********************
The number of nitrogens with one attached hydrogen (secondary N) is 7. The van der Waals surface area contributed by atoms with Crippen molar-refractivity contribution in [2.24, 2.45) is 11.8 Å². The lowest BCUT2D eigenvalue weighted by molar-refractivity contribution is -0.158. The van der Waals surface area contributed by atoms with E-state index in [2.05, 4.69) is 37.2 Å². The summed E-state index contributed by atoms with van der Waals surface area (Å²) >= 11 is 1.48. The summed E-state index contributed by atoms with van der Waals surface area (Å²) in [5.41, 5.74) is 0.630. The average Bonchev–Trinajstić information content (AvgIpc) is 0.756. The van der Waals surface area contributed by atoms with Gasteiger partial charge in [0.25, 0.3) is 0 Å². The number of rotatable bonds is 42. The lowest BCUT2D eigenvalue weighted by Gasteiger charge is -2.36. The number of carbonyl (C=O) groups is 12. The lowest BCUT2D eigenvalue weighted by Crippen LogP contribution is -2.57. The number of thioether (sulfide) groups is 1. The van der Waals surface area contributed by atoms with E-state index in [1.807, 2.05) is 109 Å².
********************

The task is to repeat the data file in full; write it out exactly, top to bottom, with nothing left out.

The number of nitrogens with one attached hydrogen (secondary N) is 7. The van der Waals surface area contributed by atoms with Crippen molar-refractivity contribution in [2.24, 2.45) is 11.8 Å². The lowest BCUT2D eigenvalue weighted by molar-refractivity contribution is -0.158. The van der Waals surface area contributed by atoms with E-state index in [2.05, 4.69) is 37.2 Å². The summed E-state index contributed by atoms with van der Waals surface area (Å²) >= 11 is 1.48. The summed E-state index contributed by atoms with van der Waals surface area (Å²) in [5.41, 5.74) is 0.630. The average Bonchev–Trinajstić information content (AvgIpc) is 0.756. The van der Waals surface area contributed by atoms with Gasteiger partial charge in [0.25, 0.3) is 0 Å². The number of rotatable bonds is 42. The lowest BCUT2D eigenvalue weighted by Gasteiger charge is -2.36. The number of carbonyl (C=O) groups is 12. The lowest BCUT2D eigenvalue weighted by Crippen LogP contribution is -2.57. The number of thioether (sulfide) groups is 1. The van der Waals surface area contributed by atoms with E-state index in [1.807, 2.05) is 109 Å².